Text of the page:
Okay. New queen. If you've just installed a new one, I would wait a week or so before checking on her. That's what they say will lessen the chance of her being knocked off by the hive. Just wait a week before you get in there and look at your queen and hopefully you've got some nice little grains of rice, little bee eggs down the bottom of the cells. If you wear glasses, take your glasses because they're quite hard to see.
Should I do a split or add a second brood box?
My favourite thing to do is to do a split, simply because once you start adding second brood boxes and things, it's just a bit harder to find the queen next time and. And then if you've got a really tall hive with lots of boxes and then the colony gets small again, then you have to start taking boxes off again. So my management strategy is just to multiply, where you take a split in the springtime when they're breeding up and that way you've got more colonies. And if you don't want one, somebody else surely will, but you can also add another super if you like, or another brood box. Both of those tactics will limit the swarming tendencies as well.
Do you typically inspect your Flow Frames before harvesting, or do you just go by visual through the front window?
I go by visual. That's what we designed it for. The whole idea was you don't have to take apart your hive to do the harvesting process. Now having said that, if you want to inspect them and learn about what this means as to what's going on inside, that's a great thing to do. But as you learn, you'll start to get a feel for what means what. And you'll be able to look through the side windows and see what's going on in the hive and really gauge whether it's a good time to harvest or not. So you certainly don't have to, but go ahead and do some learning at some stage. Beekeepers generally will harvest honey if it's mostly capped. So every now and then you get it wrong and you harvest some honey and it's too liquid. Not the end of the world, just means you'll have to consume it before it starts to ferment. Or you can mix it with some honey that's got a low moisture content and average it out, which is what the commercial beekeepers do.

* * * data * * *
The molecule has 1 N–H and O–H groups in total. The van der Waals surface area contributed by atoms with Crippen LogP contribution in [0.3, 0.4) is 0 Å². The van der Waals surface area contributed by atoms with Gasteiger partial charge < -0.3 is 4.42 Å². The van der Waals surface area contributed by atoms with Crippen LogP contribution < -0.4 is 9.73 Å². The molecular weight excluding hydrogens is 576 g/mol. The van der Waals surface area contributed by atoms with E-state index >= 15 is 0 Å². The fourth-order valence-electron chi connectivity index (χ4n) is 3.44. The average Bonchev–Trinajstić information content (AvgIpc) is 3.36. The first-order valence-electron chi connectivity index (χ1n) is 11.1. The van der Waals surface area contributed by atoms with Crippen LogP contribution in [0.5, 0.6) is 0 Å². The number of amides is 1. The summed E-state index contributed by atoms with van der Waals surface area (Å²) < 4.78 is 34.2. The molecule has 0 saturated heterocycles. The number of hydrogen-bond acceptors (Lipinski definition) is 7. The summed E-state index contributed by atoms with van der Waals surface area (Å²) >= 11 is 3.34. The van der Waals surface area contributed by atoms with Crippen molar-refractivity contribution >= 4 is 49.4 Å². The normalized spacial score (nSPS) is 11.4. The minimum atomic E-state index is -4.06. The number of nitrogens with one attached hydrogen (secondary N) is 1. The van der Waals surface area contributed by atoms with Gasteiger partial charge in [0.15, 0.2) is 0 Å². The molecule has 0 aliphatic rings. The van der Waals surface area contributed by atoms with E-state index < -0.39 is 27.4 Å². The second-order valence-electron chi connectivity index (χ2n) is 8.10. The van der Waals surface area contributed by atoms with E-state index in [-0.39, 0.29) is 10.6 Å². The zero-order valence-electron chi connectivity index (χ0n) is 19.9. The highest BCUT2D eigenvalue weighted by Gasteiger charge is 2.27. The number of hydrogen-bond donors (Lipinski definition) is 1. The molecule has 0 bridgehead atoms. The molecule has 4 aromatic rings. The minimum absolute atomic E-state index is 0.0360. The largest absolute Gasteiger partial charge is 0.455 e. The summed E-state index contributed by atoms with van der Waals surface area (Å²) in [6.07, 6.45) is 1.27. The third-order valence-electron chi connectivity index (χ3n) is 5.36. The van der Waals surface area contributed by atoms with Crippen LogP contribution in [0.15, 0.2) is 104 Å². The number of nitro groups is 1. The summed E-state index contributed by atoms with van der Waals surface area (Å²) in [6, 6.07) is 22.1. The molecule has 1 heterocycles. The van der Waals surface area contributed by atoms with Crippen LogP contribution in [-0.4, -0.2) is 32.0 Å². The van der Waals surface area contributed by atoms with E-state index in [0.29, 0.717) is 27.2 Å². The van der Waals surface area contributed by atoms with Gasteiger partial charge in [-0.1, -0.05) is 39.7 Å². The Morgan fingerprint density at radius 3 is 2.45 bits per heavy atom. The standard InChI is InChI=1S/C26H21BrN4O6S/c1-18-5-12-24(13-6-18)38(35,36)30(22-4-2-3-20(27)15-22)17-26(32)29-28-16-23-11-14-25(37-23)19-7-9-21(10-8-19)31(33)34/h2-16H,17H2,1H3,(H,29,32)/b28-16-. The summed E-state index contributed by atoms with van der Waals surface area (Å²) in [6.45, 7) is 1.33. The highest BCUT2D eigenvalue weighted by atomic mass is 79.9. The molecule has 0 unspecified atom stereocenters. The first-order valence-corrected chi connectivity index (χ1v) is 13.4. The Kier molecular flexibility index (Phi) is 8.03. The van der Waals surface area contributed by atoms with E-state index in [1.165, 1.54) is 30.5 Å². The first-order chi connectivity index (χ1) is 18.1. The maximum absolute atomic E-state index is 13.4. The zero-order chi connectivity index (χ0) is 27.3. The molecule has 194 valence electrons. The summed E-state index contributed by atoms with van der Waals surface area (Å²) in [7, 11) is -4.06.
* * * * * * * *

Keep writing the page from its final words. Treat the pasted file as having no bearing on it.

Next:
Is there supposed to be a gap between the roof shingles and the side rails of the Flow roof?
There shouldn't really be a huge gap here. It doesn't really matter if there are gaps in here if you've got the plug under the roof in, because if you've got that plug in, the bees aren't up in there using that area. If you don't have the plug in the inner cover and the roof is an area that the bees are getting up and doing their thing and potentially building comb, then they will actually seal up any gaps in the roof, including along the edge. If you've got a panel like this that's really warped like it's gone into quite a big curve, that can happen, after all, it's woodenware, it's outdoors and there's moisture changes and so on. So if that does happen, then what you could do is either just block the gap up under there, or you could potentially put screws down through here into the side rail, and that would hold this down as well.
What do you recommend as a complete kit? (Northern California, USA)
The most popular thing in that area is exactly what this hive is here, which is our six frame Flow Hive. So in the more temperate areas, people tend to go for a slightly smaller size one. Whereas this one here is the seven frame, slightly bigger. You can certainly go either, but I'd recommend a Flow Hive 2+, which is this hive here. It's your choice, whether you want to go with Western Red Cedar or Auracaria. And it's got the extra bells and whistles like these solid legs, ant guards even levels to help you level your hive, a pest management tray down the bottom here that you can use to catch beetles in this area. And yeah, I'd recommend just going for the best one. But having said that, if the financials are an issue, we have more economical models as well for you. In the colder regions, people tend to go for the larger size. Commercial beekeepers are often advising on the larger size because you've just got a bit more honey stores in there for bees to survive a long, cold winter. In the temperate regions, the smallest size, which we call the Flow Hive 6 is perfect as well.
We've got something interesting going on here. I've just noticed a bit more activity in the sky. We're going to keep an eye on that, just in case the hive over here is about to swarm. It is that time of year where you do get lots of swarms, despite getting in there and taking splits and so on.